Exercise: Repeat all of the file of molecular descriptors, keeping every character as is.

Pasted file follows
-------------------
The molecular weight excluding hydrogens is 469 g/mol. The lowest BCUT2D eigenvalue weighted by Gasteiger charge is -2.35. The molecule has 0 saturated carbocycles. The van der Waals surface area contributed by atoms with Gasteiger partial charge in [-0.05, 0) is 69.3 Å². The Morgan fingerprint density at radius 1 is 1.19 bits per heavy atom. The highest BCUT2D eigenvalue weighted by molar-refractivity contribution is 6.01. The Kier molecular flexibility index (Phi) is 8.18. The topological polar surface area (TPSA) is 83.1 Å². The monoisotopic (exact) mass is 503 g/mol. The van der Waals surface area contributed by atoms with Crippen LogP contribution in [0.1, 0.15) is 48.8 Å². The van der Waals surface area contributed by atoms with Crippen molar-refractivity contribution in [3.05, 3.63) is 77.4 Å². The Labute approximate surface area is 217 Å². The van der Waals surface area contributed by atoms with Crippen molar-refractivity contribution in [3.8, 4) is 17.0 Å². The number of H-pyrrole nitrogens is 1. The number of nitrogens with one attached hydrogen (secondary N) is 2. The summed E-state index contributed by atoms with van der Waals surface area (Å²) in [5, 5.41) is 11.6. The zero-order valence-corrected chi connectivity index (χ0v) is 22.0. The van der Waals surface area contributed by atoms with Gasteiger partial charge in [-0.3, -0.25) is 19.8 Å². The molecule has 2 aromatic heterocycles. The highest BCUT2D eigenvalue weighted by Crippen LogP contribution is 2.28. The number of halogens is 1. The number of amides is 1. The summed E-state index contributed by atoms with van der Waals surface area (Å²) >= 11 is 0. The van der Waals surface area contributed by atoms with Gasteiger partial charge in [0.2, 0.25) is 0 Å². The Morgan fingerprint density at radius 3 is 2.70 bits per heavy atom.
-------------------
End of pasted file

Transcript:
The molecular weight excluding hydrogens is 469 g/mol. The lowest BCUT2D eigenvalue weighted by Gasteiger charge is -2.35. The molecule has 0 saturated carbocycles. The van der Waals surface area contributed by atoms with Gasteiger partial charge in [-0.05, 0) is 69.3 Å². The Morgan fingerprint density at radius 1 is 1.19 bits per heavy atom. The highest BCUT2D eigenvalue weighted by molar-refractivity contribution is 6.01. The Kier molecular flexibility index (Phi) is 8.18. The topological polar surface area (TPSA) is 83.1 Å². The monoisotopic (exact) mass is 503 g/mol. The van der Waals surface area contributed by atoms with Crippen LogP contribution in [0.1, 0.15) is 48.8 Å². The van der Waals surface area contributed by atoms with Crippen molar-refractivity contribution in [3.05, 3.63) is 77.4 Å². The Labute approximate surface area is 217 Å². The van der Waals surface area contributed by atoms with Crippen molar-refractivity contribution in [3.8, 4) is 17.0 Å². The number of H-pyrrole nitrogens is 1. The number of nitrogens with one attached hydrogen (secondary N) is 2. The summed E-state index contributed by atoms with van der Waals surface area (Å²) in [5, 5.41) is 11.6. The zero-order valence-corrected chi connectivity index (χ0v) is 22.0. The van der Waals surface area contributed by atoms with Gasteiger partial charge in [-0.3, -0.25) is 19.8 Å². The molecule has 2 aromatic heterocycles. The highest BCUT2D eigenvalue weighted by Crippen LogP contribution is 2.28. The number of halogens is 1. The number of amides is 1. The summed E-state index contributed by atoms with van der Waals surface area (Å²) >= 11 is 0. The van der Waals surface area contributed by atoms with Gasteiger partial charge in [0.2, 0.25) is 0 Å². The Morgan fingerprint density at radius 3 is 2.70 bits per heavy atom.